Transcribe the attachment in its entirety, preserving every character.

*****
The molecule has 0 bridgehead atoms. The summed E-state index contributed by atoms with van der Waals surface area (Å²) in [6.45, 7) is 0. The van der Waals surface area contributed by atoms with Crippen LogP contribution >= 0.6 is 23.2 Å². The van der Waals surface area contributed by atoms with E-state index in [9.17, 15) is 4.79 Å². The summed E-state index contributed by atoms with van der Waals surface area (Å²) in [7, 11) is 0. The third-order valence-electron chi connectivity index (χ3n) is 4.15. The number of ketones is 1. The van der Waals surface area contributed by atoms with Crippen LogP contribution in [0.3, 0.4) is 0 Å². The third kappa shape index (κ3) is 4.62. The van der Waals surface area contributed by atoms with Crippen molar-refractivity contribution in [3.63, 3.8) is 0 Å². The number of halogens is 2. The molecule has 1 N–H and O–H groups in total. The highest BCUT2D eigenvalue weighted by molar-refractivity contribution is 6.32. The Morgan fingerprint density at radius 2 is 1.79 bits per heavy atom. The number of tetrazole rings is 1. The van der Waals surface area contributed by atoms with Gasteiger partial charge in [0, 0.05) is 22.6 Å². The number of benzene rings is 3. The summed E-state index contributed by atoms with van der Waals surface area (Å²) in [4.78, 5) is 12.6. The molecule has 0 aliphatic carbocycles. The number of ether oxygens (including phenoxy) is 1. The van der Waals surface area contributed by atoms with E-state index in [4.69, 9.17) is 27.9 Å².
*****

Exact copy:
The molecule has 0 bridgehead atoms. The summed E-state index contributed by atoms with van der Waals surface area (Å²) in [6.45, 7) is 0. The van der Waals surface area contributed by atoms with Crippen LogP contribution >= 0.6 is 23.2 Å². The van der Waals surface area contributed by atoms with E-state index in [9.17, 15) is 4.79 Å². The summed E-state index contributed by atoms with van der Waals surface area (Å²) in [7, 11) is 0. The third-order valence-electron chi connectivity index (χ3n) is 4.15. The number of ketones is 1. The van der Waals surface area contributed by atoms with Crippen LogP contribution in [0.3, 0.4) is 0 Å². The third kappa shape index (κ3) is 4.62. The van der Waals surface area contributed by atoms with Crippen molar-refractivity contribution in [3.63, 3.8) is 0 Å². The number of halogens is 2. The molecule has 1 N–H and O–H groups in total. The highest BCUT2D eigenvalue weighted by molar-refractivity contribution is 6.32. The Morgan fingerprint density at radius 2 is 1.79 bits per heavy atom. The number of tetrazole rings is 1. The van der Waals surface area contributed by atoms with Gasteiger partial charge in [0, 0.05) is 22.6 Å². The number of benzene rings is 3. The summed E-state index contributed by atoms with van der Waals surface area (Å²) in [4.78, 5) is 12.6. The molecule has 0 aliphatic carbocycles. The number of ether oxygens (including phenoxy) is 1. The van der Waals surface area contributed by atoms with E-state index in [4.69, 9.17) is 27.9 Å².